California Employers 2018
The new year brings new laws for California employers to grapple with. Below we highlight the most significant new employment laws affecting California employers as of January 1, 2018.  Companies based in California or with operations in California are encouraged to review their policies and procedures in light of these developments.

Continue Reading California Employers: Are You Compliant with 2018’s New Laws?

On Friday, January 5, 2018, the U.S. Department of Labor (“DOL”) posted a brief statement and updated its Fact Sheet on Internship Programs Under the Fair Labor Standards Act to clarify that going forward, it will use the “primary beneficiary” seven factor test for distinguishing bona fide interns from employees under the FLSA.  The DOL’s approach is consistent with the test adopted by appellate courts such as the Second and Ninth Circuits.

Continue Reading DOL Abandons Six-Factor Intern Test and Adopts More Flexible “Primary Beneficiary” Test

Allegations of sexual harassment have been flooding the news headlines lately. Partners Emily Burkhardt Vicente and Amber Rogers discuss how these trends may impact employers and identify common sense strategies for minimizing the risk of harassment claims in the workplace. View the 5-minute video here.

Hiring overseas employees is a complex issue, with many rules and laws to navigate. Hunton & Williams partners Tom Murphy and Emily Burkhardt Vicente discuss the labor and employment considerations that companies should keep top of mind when thinking about hiring workers outside of the United States. View the 5-minute video here.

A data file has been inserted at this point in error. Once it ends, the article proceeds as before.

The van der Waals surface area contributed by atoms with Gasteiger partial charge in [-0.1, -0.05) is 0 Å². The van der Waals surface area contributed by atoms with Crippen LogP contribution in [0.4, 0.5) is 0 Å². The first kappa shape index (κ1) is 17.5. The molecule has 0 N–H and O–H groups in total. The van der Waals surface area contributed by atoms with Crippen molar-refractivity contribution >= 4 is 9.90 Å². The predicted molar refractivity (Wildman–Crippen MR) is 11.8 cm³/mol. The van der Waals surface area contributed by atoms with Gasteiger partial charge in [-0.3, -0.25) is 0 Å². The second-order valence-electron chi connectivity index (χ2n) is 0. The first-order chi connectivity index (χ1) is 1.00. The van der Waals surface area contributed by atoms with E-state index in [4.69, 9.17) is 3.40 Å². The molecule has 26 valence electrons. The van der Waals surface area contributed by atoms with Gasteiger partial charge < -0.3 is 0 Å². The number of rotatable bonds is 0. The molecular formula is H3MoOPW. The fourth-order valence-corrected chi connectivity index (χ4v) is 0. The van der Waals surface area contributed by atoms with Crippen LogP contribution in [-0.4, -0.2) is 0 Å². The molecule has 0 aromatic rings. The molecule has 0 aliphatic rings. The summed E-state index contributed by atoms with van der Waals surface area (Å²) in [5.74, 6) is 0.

Imagine that you are a company with two openings for the same position.  After selecting the two most qualified candidates, you offer each candidate a salary equal to his or her prior salary, plus 5%, pursuant to your established policy for setting new hire salaries.  On its face, your policy has nothing to do with sex, but does it violate the Federal Equal Pay Act?  This was the issue addressed by the Ninth Circuit Court of Appeals in the recent decision Rizo v. Yovino, No. 16-15372, slip op. at 11–12 (9th Cir. Apr. 27, 2017).

Continue Reading Ninth Circuit Holds Prior Salary Is A “Factor Other Than Sex” Under Equal Pay Act

Beginning next week, on March 13, 2017, San Jose employers must offer existing part-time employees additional work hours before hiring any temporary, part-time, or new worker. This is a result of a vote last fall by voters in San Jose, California who approved “The Opportunity to Work Ordinance” (Ordinance No. 2016.1, codified at Chapter 4.101 of the San Jose Municipal Code) – a local measure that directs employee hours and hiring practices.

San Jose’s Office of Equality Assurance, the local agency tasked with monitoring, investigating, and enforcing the Ordinance, recently issued its Opportunity to Work FAQs, which provides additional guidance on how employers can comply with the new ordinance.  Following more comprehensive scheduling ordinances passed in San Francisco and Emeryville last year, San Jose is the third northern California city to enact a scheduling ordinance.

Continue Reading San Jose Joins the Growing List of Cities Regulating Employee Hours

Government agencies like the SEC are challenging what have long been standard provisions in separation agreements. Hunton & Williams LLP partners Kevin White and Emily Burkhardt Vicente discuss those challenges and provide tips for companies on revising their standard agreements to mitigate against them. View the 5-minute video here

Government agencies like the SEC are challenging what have long been standard provisions in separation agreements. Hunton & Williams LLP partners Kevin White and Emily Burkhardt Vicente discuss those challenges and provide tips for companies on revising their standard agreements to mitigate against them. View the 5-minute video here

A common misconception among banks and financial services companies is that if they are non-unionized, the National Labor Relations Act does not apply to them. Hunton & Williams LLP partner Emily Burkhardt Vicente and senior attorney Amber Rogers discuss the key points non-unionized financial services companies should know about the NLRA. View the 5-minute video here.